So this is paradise. Palm trees sway in the trade winds that take the edge off the late-summer sun. Nearby, tanned bodies glisten on the sand.
Cabbie Lam Lu sits at the entrance of the parking garage at the Ala Moana Center shopping mall, overworked and stressed out as he awaits a fare. Lu is parked outside Foodland. Inside the supermarket, an advertisement shows two smiling girls eating hamburgers. Maybe they shouldn’t be so happy. The store's pack of hamburger buns goes for $5.59, almost $3 more than it costs at a similar market in Washington, D.C. Do the kids want to wash it down with some milk? That’s another $3.69 per quart, which is nearly double the $1.88 it costs in the nation’s capital.
Yes, we know it is pricey here. Cars run on the most expensive gas in the nation, at $4.35 a gallon on a recent day. Our shopping centers and our homes use electricity that's twice as expensive per kilowatt hour as the next costliest state, Alaska. We have to earn more per hour than Californians and New Yorkers to afford a two-bedroom home. Hawaii actually has the ninth highest median income in the nation, at $59,605. That sounds great to many people on the mainland, but when the cost of living is factored in, Hawaii slides down to the 21st highest median income. And we pay more for goods and services than residents of any other state.
And, as we all know, the list goes on. It is why we work so hard, skimp so much.
All of which is why Lu looks so glum. He doesn’t surf. He doesn’t hang out at the beach. To make ends meet, he drives his cab 12 hours per day, seven days a week. For every $100 he makes in fares, $15 of it goes for gas.
“No time for paradise,” he said.
There are those who say don't worry. Be happy. Lucky you live Hawaii. But others note there are real impacts. Even for a middle-class that manages to scrape by, the cost of paradise often catches up to us late in life.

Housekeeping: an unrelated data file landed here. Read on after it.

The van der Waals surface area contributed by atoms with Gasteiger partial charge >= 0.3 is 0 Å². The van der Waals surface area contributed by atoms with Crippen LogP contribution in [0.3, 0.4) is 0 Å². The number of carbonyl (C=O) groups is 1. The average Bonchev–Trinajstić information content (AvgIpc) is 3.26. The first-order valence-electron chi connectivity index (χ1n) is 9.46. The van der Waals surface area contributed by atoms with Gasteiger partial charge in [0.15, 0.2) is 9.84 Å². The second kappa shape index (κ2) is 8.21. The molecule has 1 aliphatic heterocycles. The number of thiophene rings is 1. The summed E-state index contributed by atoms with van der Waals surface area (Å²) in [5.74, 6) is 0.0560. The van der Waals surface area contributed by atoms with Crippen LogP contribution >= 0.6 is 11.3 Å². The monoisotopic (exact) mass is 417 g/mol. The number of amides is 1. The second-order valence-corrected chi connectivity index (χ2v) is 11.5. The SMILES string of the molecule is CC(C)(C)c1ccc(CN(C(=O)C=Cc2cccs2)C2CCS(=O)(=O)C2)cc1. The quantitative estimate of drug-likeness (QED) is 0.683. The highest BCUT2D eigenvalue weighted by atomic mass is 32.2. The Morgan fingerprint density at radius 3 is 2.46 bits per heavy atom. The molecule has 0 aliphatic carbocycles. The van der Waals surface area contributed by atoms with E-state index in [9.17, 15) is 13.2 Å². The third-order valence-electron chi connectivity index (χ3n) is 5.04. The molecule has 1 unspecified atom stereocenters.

Bruce Bottorff, spokesman for the Hawaii chapter of the AARP, says that high prices have made it hard for most people to save for the day when they need help to live. "Most adult families have mortgages and rent, transportation, food and beverage costs, health care. And when you have all these costs, it makes it difficult to set aside an additional sum of money for an eventuality down the road. People take care of their immediate needs," he said.
As a result, the AARP's annual survey of Hawaii residents over 50 years old last year found that three in four said they did not want to rely on families and friends to take care of them in their old age, but more than half said they had no real plan for how they'd afford elderly care when they need it. (They acknowledged that they probably would have to rely on their families and friends.)
No wonder Tony Lenzer and his family have been feeling plenty of pressure. Lenzer, 83, said he had to put his wife, Joan, in a care home this year because she suffers from a variety of health problems, including dementia. Their children had taken turns helping Tony take care of his wife at home. But they couldn't anymore. "We couldn't keep her safe. She's too frail," he said.
They were among the (relatively) lucky ones because they bought long-term care health insurance that covers most of the nearly $9,500-a-month cost, Lenzer explained.
If they hadn't, she would not have been able to afford the care home, Lenzer said. "I think it would be a very difficult situation. We would have to rely on family members, possibly friends, possibly neighbors to help out with the care. And even then we wouldn't have been available for her 24/7."
Old, with dementia, and needing your neighbor to bathe you.
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